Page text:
“Adherence is based on three concepts: individualism versus collectivism; trust versus fear; and willingness to obey social distance rules. Jay Van Bavel opines that some countries tend to be more individualistic,16 and therefore more likely to reject rules and ignore attempts by public health authorities to “nudge” behavior change with risk messages or appeals for altruism. In collectivist cultures, people are more likely to do what is deemed best for society. Trust and fear are also significant influences on human behavior.17 In countries with political division, people are less likely to trust advice from one side or the other and are more likely to form pro- and anti- camps. This may also undermine advice issued by public health professionals. The last and most difficult to attain is social distancing. Human beings are social animals with bodies and brains designed and wired for connection. A pandemic, in many ways, goes against our instinct to connect. Behavioral psychologist Michael Sanders argues that if everybody breaks the rules a little bit, the results are not dissimilar to many people not following the rules at all.18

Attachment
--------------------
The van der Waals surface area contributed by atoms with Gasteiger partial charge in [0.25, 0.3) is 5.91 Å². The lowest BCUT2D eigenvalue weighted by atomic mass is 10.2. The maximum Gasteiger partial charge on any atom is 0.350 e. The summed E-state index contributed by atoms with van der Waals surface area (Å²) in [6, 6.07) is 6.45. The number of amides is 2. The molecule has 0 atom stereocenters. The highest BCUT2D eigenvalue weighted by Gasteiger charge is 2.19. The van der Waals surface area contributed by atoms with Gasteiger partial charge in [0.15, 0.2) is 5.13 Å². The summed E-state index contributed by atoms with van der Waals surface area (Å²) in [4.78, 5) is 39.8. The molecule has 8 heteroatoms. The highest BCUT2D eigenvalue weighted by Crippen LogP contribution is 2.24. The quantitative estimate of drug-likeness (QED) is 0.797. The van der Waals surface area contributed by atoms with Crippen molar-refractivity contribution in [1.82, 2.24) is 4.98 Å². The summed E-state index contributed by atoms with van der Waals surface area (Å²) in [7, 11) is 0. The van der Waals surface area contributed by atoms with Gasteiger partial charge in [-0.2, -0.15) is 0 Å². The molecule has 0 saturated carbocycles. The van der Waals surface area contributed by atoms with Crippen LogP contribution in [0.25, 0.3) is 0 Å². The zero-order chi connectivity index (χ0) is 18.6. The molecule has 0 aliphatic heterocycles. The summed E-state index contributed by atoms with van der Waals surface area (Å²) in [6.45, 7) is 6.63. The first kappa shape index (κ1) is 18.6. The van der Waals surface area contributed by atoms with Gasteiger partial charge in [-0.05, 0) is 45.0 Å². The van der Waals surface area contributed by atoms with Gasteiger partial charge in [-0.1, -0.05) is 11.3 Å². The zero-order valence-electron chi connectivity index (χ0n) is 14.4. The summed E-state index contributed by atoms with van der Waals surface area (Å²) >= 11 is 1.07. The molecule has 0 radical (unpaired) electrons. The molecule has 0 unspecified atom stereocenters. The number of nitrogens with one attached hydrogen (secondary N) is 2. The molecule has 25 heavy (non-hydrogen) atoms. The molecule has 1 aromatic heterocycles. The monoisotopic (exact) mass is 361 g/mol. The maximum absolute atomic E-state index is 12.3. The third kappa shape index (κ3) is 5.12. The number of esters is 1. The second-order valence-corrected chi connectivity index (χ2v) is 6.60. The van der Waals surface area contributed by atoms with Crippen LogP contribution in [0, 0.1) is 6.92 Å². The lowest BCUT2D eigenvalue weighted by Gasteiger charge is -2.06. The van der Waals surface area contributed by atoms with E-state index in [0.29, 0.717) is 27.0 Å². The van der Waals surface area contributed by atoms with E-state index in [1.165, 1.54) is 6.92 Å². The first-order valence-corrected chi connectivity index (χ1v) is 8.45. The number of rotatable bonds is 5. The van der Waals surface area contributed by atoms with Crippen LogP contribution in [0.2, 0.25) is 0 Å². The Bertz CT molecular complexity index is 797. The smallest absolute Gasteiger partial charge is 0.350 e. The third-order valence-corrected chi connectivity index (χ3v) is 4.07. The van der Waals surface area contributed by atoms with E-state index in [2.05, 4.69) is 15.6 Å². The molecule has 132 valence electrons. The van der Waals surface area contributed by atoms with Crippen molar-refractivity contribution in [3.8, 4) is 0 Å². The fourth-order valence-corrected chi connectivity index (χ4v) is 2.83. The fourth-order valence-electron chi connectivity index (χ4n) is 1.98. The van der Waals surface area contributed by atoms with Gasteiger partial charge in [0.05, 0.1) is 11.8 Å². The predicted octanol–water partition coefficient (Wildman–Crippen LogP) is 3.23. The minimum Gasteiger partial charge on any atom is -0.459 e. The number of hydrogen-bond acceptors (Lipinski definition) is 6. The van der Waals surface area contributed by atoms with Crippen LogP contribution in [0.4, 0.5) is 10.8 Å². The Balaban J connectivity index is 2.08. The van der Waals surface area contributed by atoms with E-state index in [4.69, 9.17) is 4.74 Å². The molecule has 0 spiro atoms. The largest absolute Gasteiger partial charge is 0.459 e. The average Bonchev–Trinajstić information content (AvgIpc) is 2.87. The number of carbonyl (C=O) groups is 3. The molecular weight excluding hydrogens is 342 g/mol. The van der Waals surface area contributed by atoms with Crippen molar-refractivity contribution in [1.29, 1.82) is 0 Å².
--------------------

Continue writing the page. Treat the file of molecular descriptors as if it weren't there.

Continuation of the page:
From another article:

“It was the worst pandemic in modern history.

The 1918 influenza virus swept the globe, killing at least 50 million people worldwide.

In the US, the disease devastated cities, forcing law enforcement to ban public meetings, shut down schools, churches, and theaters, and even stop funerals.